Wednesday, 10 December 2014

Why I don't like motivational speaking...

Motivational speaking is a staple of contemporary society, especially in relation to extreme sports and including marathon swimming. In motivational speaking, Individuals who are positioned as having accomplished something laudable are granted a privileged platform from which they are tasked with inspiring and motivating others, both by example and through rhetoric. My problem is not the talks per se - I like a good story as much as the next person and love hearing about interesting adventures and hard-to-imagine lives, as I know others do. But it's the 'motivational' bit that I have trouble with. To offer to motivate people is to suggest that their lack of success or accomplishment in a particular field is down to a lack of motivation and that they have insufficient will and determination to succeed.

The problem with this is that, firstly, it completely overlooks structural constraints that cannot be overcome through the exercise of will and a positive attitude and which may well not be of the individual's making; secondly, and relatedly, it ignores the privileges that underpin the ability to engage in practices and challenges that are often associated with motivational speaking; and thirdly, it presumes a greatness to an act such as swimming a long way, or in very cold water, that I'm not convinced about. In short, I was able to swim the English Channel in part because I am a reasonable swimmer with a penchant for the long, slow plod, but also because I have the time, resources and physical well-being that facilitate my participation in the sport, not to mention a British passport which enables me to traverse international borders freely and for leisure. It is not true that anyone could swim the Channel, for example, if only they put their mind to it; poverty, ill-health, caring responsibilities, uncertain legal status....mind over matter has little to offer in these cases. And in the end,  it's only swimming. It's fun, splendid and I wouldn't ever want to be without it, but I don't think it's grand or heroic; I'm not sure that there are inspiring messages that lie within. It's swimming, in all its self-indulgent glory.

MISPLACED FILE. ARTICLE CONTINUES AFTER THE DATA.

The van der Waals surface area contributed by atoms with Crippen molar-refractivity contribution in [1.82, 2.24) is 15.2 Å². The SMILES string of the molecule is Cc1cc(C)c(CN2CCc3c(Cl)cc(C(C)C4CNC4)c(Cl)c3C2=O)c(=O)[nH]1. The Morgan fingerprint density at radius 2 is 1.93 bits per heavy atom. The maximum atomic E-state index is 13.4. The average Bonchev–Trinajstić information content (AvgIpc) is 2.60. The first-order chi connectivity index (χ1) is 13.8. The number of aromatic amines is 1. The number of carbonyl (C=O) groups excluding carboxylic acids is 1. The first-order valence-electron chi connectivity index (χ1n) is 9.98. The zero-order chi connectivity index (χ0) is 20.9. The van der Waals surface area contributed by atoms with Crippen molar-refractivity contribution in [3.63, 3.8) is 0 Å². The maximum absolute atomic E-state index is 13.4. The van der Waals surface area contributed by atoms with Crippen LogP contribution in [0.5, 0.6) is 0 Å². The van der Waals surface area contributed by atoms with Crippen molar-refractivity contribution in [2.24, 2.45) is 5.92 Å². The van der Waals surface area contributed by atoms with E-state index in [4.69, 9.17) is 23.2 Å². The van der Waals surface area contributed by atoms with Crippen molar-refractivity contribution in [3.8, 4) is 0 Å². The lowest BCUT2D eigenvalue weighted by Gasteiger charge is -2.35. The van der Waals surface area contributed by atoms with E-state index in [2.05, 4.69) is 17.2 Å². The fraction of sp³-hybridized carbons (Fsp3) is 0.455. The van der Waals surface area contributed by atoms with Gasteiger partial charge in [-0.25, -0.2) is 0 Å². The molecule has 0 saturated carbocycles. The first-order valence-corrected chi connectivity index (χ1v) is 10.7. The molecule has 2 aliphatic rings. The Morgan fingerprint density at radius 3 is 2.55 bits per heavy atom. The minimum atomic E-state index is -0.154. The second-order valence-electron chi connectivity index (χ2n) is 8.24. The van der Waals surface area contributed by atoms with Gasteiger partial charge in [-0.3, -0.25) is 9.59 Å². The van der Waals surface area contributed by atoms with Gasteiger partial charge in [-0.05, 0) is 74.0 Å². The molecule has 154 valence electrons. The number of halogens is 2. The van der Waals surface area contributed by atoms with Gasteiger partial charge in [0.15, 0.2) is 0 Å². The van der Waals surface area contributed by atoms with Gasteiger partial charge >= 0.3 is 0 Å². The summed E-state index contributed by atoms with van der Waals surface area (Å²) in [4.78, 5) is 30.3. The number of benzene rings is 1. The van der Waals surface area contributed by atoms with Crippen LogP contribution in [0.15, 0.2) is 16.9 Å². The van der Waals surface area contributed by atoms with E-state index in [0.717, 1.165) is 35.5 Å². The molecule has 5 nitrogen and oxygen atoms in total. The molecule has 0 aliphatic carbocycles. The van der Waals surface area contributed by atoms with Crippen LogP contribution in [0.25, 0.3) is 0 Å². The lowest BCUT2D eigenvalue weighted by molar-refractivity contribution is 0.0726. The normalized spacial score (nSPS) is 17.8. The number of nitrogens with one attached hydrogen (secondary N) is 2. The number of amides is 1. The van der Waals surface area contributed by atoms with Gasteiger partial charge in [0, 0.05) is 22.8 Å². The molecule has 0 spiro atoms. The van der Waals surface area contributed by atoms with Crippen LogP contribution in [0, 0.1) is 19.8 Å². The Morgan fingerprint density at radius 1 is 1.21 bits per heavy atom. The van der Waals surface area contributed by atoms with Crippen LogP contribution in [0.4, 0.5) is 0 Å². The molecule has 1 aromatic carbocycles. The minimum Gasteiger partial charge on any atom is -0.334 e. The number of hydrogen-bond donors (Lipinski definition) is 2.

This matters because contemporary politics is governed by the conviction that individuals can and should pull themselves up by their bootstraps and that the welfare state simply encourages torpid, exploitative passivity. In short, a 'never give up' message completely misses the fact that sometimes giving up is exactly the right thing to do in the face of impossible obstacles that are not of your making and not within your remit to resolve. And the message that 'nothing is impossible' is self-evidently untrue. Individualised solutions of resilience and overcoming then obscure the need for social solutions to endemic structural problems. This is why I don't like motivational speaking.

I'm not suggesting, of course, that those engaging in motivational speaking harbour malicious intent or lack a commitment to social justice. Indeed, many are explicitly tied in with exhortations to collective action around environmental and other issues. But I am saying that the conventional rhetorics of motivational speaking, and especially those of mind-over-matter, rely upon a highly individualised model of entrepreneurial selfhood that negates collective responsibility for social inequalities. I think swimmers (and other adventurers) have interesting stories to tell - an insight, perhaps, into a way of being in the world that many would otherwise have no concept of and which is entertaining in its unimaginability. But I think it's important not to overstate the significance of those experiences. It's just swimming, after all, in all its leisurely splendour and wonder.

I'm going to finish this post with the words of Stella Young - a disability activist who died unexpectedly recently. Her Ted talk (one of the core archives of the motivational speaking genre) is the most impressive critique of the notion of 'inspiration' and of mind-over-matter exhortations I've ever heard. Watch it all the way through - it's worth it. Thank you, Stella, for wise words and sharp wit.